What is it about the label that makes us run in the other direction? I think it’s a couple of things. For one, there’s no real public image of a “writer.” You might think of the New York hermit that sits alone in his apartment underneath stacks of filled pages. Or maybe you think of the man with the Moleskin sitting at the part, opposite a glass of whiskey? Or the college professor who writes on the side, but even then, he’s labeled as a “professor,” not as a “writer.” Or does the image of an unemployed dreamer occupy every space of the word? It’s a label that’s an unknown. Saying “lawyer” or “doctor” answers every question, but the word “writer” only opens up room for more.
But being a writer also means making an active commitment, and, let’s face it, writers just aren’t good at that. We know that becoming a working writer requires not hours, not days, not months, but years of practice. Yes, you can bang out a screenplay in a matter of days, but how good will it be, really? You can write a poem in mere seconds, but to the same standards as Robert Frost’s A Road Not Taken? And while many of us haven’t even tried, the simple thought of writing 300-400 pages of a novel is the equivalent of building the Titanic – a massive, time consuming, meticulous project that is sure to fail at the end.
The simple truth of it comes down to one question, that can’t be answered by the practical advice of law school, med school, charts, graphs, or any other type of training that sane people do: what if I fail?
For true writers, the answer is not important. Because writing is not a choice. It’s a calling. George Orwell put it best: “Writing a book is a horrible, exhausting struggle, like a long bout of some painful illness. One would never undertake such a thing if one were not driven on by some demon whom one can neither resist nor understand.” Writing is not a career, a profession, or a label. It’s the other side of us – the true us. That piece that our characters and ideas revel in is that same piece that those in our real lives don’t get to have. No one in the real world can get 100% of us. Not our jobs, not our friends, not our husbands and wives. To be a writer is not just to write, but to need it, as it needs you. To feel incomplete without that process. To feel like you don’t really matter until you put your idea on paper, because only then does the real you see the light of day. It’s alive.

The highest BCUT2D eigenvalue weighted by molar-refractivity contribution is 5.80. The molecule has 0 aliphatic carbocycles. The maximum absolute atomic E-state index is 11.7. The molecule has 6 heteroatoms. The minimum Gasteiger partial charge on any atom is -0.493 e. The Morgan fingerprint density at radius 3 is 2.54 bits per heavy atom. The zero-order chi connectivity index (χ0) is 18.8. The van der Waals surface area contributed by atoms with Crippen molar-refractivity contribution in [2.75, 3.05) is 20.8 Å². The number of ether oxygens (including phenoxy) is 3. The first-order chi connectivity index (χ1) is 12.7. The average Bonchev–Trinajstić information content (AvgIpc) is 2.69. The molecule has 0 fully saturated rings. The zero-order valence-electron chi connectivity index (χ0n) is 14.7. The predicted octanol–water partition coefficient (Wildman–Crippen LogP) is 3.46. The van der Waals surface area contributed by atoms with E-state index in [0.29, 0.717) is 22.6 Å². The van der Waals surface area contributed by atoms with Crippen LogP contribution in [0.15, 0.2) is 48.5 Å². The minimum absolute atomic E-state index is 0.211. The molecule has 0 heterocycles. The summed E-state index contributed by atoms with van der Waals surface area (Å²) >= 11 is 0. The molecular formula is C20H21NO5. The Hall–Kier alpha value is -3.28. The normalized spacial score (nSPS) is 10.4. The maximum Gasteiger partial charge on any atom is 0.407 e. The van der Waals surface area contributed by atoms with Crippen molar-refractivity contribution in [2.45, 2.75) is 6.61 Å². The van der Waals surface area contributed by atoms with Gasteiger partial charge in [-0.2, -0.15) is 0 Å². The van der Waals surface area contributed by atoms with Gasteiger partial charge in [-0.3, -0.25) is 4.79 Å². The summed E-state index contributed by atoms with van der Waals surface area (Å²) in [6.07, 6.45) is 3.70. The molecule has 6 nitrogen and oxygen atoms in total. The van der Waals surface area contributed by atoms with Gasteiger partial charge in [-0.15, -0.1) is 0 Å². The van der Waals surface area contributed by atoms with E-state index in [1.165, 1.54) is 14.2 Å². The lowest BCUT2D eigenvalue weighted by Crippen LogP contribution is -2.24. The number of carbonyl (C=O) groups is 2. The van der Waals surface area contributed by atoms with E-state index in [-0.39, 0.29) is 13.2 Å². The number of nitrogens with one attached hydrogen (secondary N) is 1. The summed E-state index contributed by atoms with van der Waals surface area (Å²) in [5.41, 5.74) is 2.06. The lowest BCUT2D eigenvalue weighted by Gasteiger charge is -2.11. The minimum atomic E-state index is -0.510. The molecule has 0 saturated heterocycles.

Little did I know when I wrote my first play that I was walking down a path that may be the most treacherous of them all. I believe that everyone has the ability to write, but to make a living off of it? To make our mark on this Earth as a “writer”? There are only a handful, and all of us, every single one of us, is f*&^*$ crazy for doing it.
To call yourself a writer, you have to be able to put yourself out there. You have to expose yourself. As Walter Smith said, you have to “open a vein.” But once we do, there’s no stopping us.
I’m going to tell you the same thing that my acting teacher told me: If there’s anything else in this world you can do, do it. Don’t be a writer just because you can. Don’t give yourself the title just because you’ve got nothing better to do. If this isn’t the journey you want to take in life, then don’t take it. Don’t even try. Go back to school and become a lawyer, a doctor. Be a professional waiter, or be the best assistant you can be. If you don’t really need it – if you don’t really love it – being a writer’s just not worth it.
If the thought of never weaving a tale makes you sick to your inner soul, then make the commitment to call yourself what you really are. This path is hardwired. There’s no denying it. There’s no turning away from it. There’s no testing it out or just acting like it. Writers succeed because they pour their blood, sweat, and souls into it. Because they cut and dig through themselves, into the raw emotion and anger and guilt and sadness and humor and pain and love and write it all down for all the world to see. Then they lay themselves bare, and wait for the world’s reactions.
So are you, or are you not? To be or not to be? That is the question.